The United States is formally launching “Operation Allies Refuge” to evacuate Afghans who helped U.S. troops during the 20-year war and are facing threats to their lives from the Taliban, the Biden administration announced Wednesday.
Flights out of Afghanistan for those who are already in the process of obtaining special immigrant visas (SIVs) will start in the last week of July, a senior administration official said in a statement.
No further details on when the evacuations will start will be released, the statement said, citing “operational security.” Officials also did not say where the Afghans would be sent.
“At President Biden’s direction, the United States is launching Operation Allies Refuge to support relocation flights for interested and eligible Afghan nationals and their families who have supported the United States and our partners in Afghanistan and are in the SIV application pipeline,” the official said.
“As the President made clear, the United States remains confident that Afghanistan’s Armed Forces have the tools and capability to defend their country and that the conflict will ultimately have to be resolved at the negotiating table,” the official added.
The Biden administration has faced increasing pressure from lawmakers and advocates to evacuate Afghans who served as interpreters or otherwise helped the U.S. military during the war as the United States nears its final exit from Afghanistan.
The withdrawal is about 95 percent done, U.S. Central Command said this week. One of the last major steps in the withdrawal happened Monday when Gen. Scott Miller, who was the top U.S. commander in Afghanistan, left his command.
Amid the withdrawal, the Taliban have racked up battlefield successes, seizing several key border crossings and sweeping through the north.
Amid fears Taliban could overrun the country, lawmakers and others have been sounding the alarm about delays in the SIV program, which Congress created to allow Afghans who helped the U.S. government during the war to come to the United States.
An estimated 18,000 applicants are already awaiting visas, with an estimated 53,000 family members seeking to accompany them. The application process can take as long as 800 days.
The Biden administration said last month it would evacuate Afghans who are waiting for their SIV applications to be processed, but offered few other details of its plan.
Last week, President Biden also pledged to start evacuating Afghan allies by the end of the month, but again offered few other details.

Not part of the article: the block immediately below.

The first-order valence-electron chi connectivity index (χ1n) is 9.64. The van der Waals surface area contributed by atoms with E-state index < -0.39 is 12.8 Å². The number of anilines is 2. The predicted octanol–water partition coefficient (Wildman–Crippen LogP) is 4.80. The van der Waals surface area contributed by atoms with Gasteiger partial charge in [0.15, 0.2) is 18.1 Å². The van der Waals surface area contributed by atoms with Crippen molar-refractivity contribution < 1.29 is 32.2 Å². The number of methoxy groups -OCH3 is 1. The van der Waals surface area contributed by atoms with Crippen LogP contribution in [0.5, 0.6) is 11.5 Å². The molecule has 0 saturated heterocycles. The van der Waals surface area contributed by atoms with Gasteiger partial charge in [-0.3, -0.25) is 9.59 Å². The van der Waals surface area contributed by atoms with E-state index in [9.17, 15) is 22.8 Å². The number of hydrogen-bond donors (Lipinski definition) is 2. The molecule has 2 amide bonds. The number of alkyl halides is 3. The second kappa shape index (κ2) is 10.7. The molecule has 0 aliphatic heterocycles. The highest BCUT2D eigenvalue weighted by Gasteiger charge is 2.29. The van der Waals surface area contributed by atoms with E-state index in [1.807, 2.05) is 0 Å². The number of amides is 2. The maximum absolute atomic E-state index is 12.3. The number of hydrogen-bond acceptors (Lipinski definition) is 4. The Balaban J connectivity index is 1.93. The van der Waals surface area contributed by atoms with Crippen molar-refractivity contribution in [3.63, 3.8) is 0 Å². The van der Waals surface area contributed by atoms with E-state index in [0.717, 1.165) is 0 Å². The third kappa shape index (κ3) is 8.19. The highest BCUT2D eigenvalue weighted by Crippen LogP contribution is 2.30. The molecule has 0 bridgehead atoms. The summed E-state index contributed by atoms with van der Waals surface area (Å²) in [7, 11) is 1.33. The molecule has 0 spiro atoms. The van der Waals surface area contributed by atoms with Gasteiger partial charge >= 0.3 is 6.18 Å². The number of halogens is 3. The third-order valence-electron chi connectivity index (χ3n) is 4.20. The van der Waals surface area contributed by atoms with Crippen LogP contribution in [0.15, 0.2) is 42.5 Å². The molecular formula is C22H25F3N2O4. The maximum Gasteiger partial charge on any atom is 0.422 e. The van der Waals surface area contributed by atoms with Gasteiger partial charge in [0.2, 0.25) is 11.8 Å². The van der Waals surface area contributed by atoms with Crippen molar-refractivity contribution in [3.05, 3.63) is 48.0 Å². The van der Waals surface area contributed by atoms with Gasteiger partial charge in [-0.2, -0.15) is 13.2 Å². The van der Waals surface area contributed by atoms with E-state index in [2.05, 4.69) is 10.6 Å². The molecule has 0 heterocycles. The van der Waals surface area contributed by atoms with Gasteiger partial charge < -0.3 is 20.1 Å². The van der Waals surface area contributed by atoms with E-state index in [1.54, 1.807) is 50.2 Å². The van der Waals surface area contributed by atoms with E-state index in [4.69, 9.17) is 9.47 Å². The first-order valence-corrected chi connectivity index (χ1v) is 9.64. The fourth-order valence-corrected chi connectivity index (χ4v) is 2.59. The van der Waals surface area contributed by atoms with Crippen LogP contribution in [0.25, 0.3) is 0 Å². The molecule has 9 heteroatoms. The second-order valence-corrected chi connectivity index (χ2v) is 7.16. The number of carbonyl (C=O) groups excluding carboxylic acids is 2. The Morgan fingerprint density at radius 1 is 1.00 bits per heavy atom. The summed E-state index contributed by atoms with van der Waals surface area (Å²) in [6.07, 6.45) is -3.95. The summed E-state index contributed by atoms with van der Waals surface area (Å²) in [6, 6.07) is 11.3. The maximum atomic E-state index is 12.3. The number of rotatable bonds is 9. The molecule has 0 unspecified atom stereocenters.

“Our message to those women and men is clear: There is a home for you in the United States, if you so choose,” Biden said in an address defending his order to withdraw. “We will stand with you, just as you stood with us.”
On Wednesday, the senior administration official said Tracey Jacobson, a former U.S. ambassador to Tajikistan, Turkmenistan and Kosovo, is leading a State Department coordination unit to run Operation Allies Refuge. The unit also includes representatives from the departments of Defense and Homeland Security.
Deputy Homeland Security Advisor Russ Travers is also coordinating the interagency policy process on Operation Allies Refuge, the official said.
Wednesday’s statement does not elaborate on key details of the plan, such as how many people will be evacuated or where they will go.
The Biden administration has said it is looking at U.S. facilities outside the continental United States and third countries as options for the evacuees, with the Pentagon saying it is working to identify installations that could house the Afghans.
“We are committed to doing our part and helping meet our obligation to these men and women and their families, and the locus of that effort right now is on identifying locations overseas that would serve as appropriate, temporary residences for these individuals as they complete the process,” Pentagon press secretary John Kirby told reporters Tuesday.
State Department-chartered aircraft, rather than U.S. military aircraft, is the “preferred option” for transportation for the evacuations, Kirby added.
Lawmakers and advocates have been pushing for the Afghans to be sent to Guam, citing the historical precedent of sending south Vietnamese refugees there during the fall of Saigon in 1975. Additionally, advocates say, using a U.S. territory would allow the Afghans to have legal protections they wouldn’t have in a third country, such as being able to apply for asylum if their SIV applications are denied.
But the administration has reportedly asked three Central Asian countries near Afghanistan – Kazakhstan, Tajikistan and Uzbekistan – to take in the evacuees while they wait for their visas to be processed.
Homeland Security Adviser Elizabeth Sherwood-Randall is leading a U.S. delegation to Uzbekistan this week to “discuss opportunities to bolster regional economic development, enhance stability, and strengthen American partnerships,” national security council spokesperson Emily Hornes said in a statement earlier Wednesday.
Zalmay Khalilzad, the top U.S. envoy for the Afghan peace process, is part of the delegation and will meet with Afghan President Ashraf Ghani and other leaders to “ discuss how to promote peace, security and development in Afghanistan, and advance shared regional security interests, including counterterrorism cooperation,” the statement added.